State lawmakers on Friday gave final approval to the 2006 state budget, but the wrangling over the new fiscal plan is anything but final. Several major fiscal issues remain unresolved and Gov. George E. Pataki already is threatening to veto parts of it unless spending is trimmed.
After 20 straight years of late budgets, Friday's approval was the second year in a row that the budget was passed on time.
In the fog that is Albany's budget-making process, officials could not even agree how much the new plan spends: the Senate says it's $112.4 billion, the Assembly puts it at $113.25 billion and the governor believes it is $115.5 billion. Even at the lowest level, the new budget spends at more than twice the inflation rate over the last year.
With the governor largely on the sidelines during the budget deliberations since he proposed his spending plan in January, lawmakers added billions of dollars in new spending, rejected numerous proposals to cut costs of school districts and Medicaid, and pushed through $1.6 billion in new tax cuts just seven months before they all face voters in November.
The $1.6 billion tax cut package includes a $330 credit on next year's state income tax filing for parents with children between the ages of 4 and 17 and the elimination of the state sales tax -- effective today -- on clothing purchases under $110.
>Rebates due in October
Its most expensive piece is a rebate -- with checks to be mailed out in October within weeks of when the 212-member Legislature is up for re-election -- on property taxes that will range between $80 to $800 for homeowners across the state.
Lawmakers turned to the state's ever-reliable source of money -- borrowing -- to the tune of $11.7 billion in new debt over the next five years.
Lawmakers approved a record $1.2 billion increase in aid to schools, including $67.4 million in overall operating and capital aid to the ailing Buffalo school district, turned back Pataki's plan to raise tuition at state colleges and rejected more than $830 million in cuts proposed by the governor for the state's hospital and nursing home industry.
Besides hikes in local school aid, the budget adds sharp increases in aid to Buffalo and other cities and towns in the region, spreads money for development projects at the waterfront and at the region's state colleges and pumps money into an assortment of private companies, such as $1 million in worker training money at American Axle, and not-for-profits, including local gambling treatment, alcoholism and other social service groups.
>$200 million in pork
As always, the Legislature also approved $200 million in various pork barrel spending, not including millions more that will be divvied up over the years from unidentified pots of money that critics have labeled legalized slush funds. Exactly what projects will be funded from the so-called "member item" pot wasn't available Friday; those projects will come out in dribs and drabs as the elections draw closer.
"This is truly a proud moment for all of us," said Senate Majority Leader Joseph Bruno, a Rensselaer County Republican, whose GOP stronghold in the Senate has been targeted by Democrats for a takeover this fall.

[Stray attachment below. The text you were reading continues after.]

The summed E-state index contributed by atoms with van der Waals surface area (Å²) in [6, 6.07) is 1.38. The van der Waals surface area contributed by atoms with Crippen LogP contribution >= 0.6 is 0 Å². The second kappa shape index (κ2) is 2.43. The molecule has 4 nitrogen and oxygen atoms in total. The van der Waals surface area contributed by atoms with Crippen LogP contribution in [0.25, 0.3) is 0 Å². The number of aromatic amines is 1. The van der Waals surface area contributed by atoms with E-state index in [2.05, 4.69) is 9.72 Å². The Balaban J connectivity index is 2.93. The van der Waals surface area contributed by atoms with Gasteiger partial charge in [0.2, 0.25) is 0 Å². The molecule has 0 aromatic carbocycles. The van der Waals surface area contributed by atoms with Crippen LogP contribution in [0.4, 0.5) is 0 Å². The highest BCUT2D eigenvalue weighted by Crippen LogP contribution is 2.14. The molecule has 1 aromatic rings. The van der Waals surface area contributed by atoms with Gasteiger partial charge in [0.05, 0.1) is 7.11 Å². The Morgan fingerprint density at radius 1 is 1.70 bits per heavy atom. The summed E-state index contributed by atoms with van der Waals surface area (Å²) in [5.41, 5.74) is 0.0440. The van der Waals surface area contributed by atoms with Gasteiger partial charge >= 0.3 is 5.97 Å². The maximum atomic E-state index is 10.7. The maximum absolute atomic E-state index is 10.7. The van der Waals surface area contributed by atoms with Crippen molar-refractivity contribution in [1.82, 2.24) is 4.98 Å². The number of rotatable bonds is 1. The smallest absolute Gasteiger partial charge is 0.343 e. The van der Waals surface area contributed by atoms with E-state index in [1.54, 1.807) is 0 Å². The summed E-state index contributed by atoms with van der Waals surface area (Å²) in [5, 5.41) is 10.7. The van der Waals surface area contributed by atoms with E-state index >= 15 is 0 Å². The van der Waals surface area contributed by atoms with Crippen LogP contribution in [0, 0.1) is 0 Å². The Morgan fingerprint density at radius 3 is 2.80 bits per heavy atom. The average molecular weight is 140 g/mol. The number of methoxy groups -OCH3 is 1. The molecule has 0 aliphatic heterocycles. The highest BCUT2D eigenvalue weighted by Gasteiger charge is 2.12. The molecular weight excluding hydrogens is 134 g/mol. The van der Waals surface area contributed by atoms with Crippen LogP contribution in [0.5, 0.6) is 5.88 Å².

Besides being on time, something almost more unthinkable happened Friday: the budget was approved with the sun still shining above the Capitol, a change from the frenzied, late-night fiscal sessions that dominated budget-making for years.
While lawmakers are calling it an on-time budget, there are still numerous fiscal matters left to resolve, including how to spend more than $1 billion in programs that include child care funding for low-income people, food pantries, adult literacy programs and a slew of entitlement programs.
The legislators also have left unresolved several issues, even though their budget plan counts them as being done.
For instance, $325 million is budgeted as savings in Medicaid from a crackdown on fraud; yet the sides still are apart on the creation of a new investigative agency to root out fraud.
The Legislature's budget also counts on millions from the collection of taxes on cigarette and gasoline sales by Indian retailers; lawmakers rejected Pataki's attempt to delay enforcement of the tax law. But lawmakers did not put in a new way to force the tax collection and Pataki already has talked of ignoring a 2005 law ordering the taxes collected.
Despite all that, Assembly Speaker Sheldon Silver, D-Manhattan, declared, "The budget is done."
Pataki's office released a review Friday of the legislative budget, depicting it as a free-spending plan that drives up huge deficits over the next couple of years. The governor has 10 days to review the bills; talks are expected to begin next week to try to avoid a bitter veto showdown.
In Rochester on Friday, Pataki said the legislative budget "spends more than the state can afford, reforms too little and jeopardizes our taxpayers, our economic growth and our finances as we go forward into the future."
>'Get with the program'
Bruno, who like Pataki is a Republican, said the governor's office ought to "stop acting like children having a tantrum." He said Pataki ought to be "applauding" the legislative changes to his budget, not criticizing it or threatening vetoes. "They ought to get with the program," he said.
The big numbers even confused lawmakers. "$1.6 million," Sen. Owen Johnson, a Long Island Republican, said of the size of the tax cuts before quickly correcting himself to $1.6 billion. Flustered, he added, "It's a lot of zeroes after it."
Sen. Dale Volker, R-Depew, told his colleagues that this was his 34th budget as a state lawmaker. "I don't believe I have ever been part of a budget that provided the kind of money we have," he said. For Western New York, "We've never received anything like the help that is here."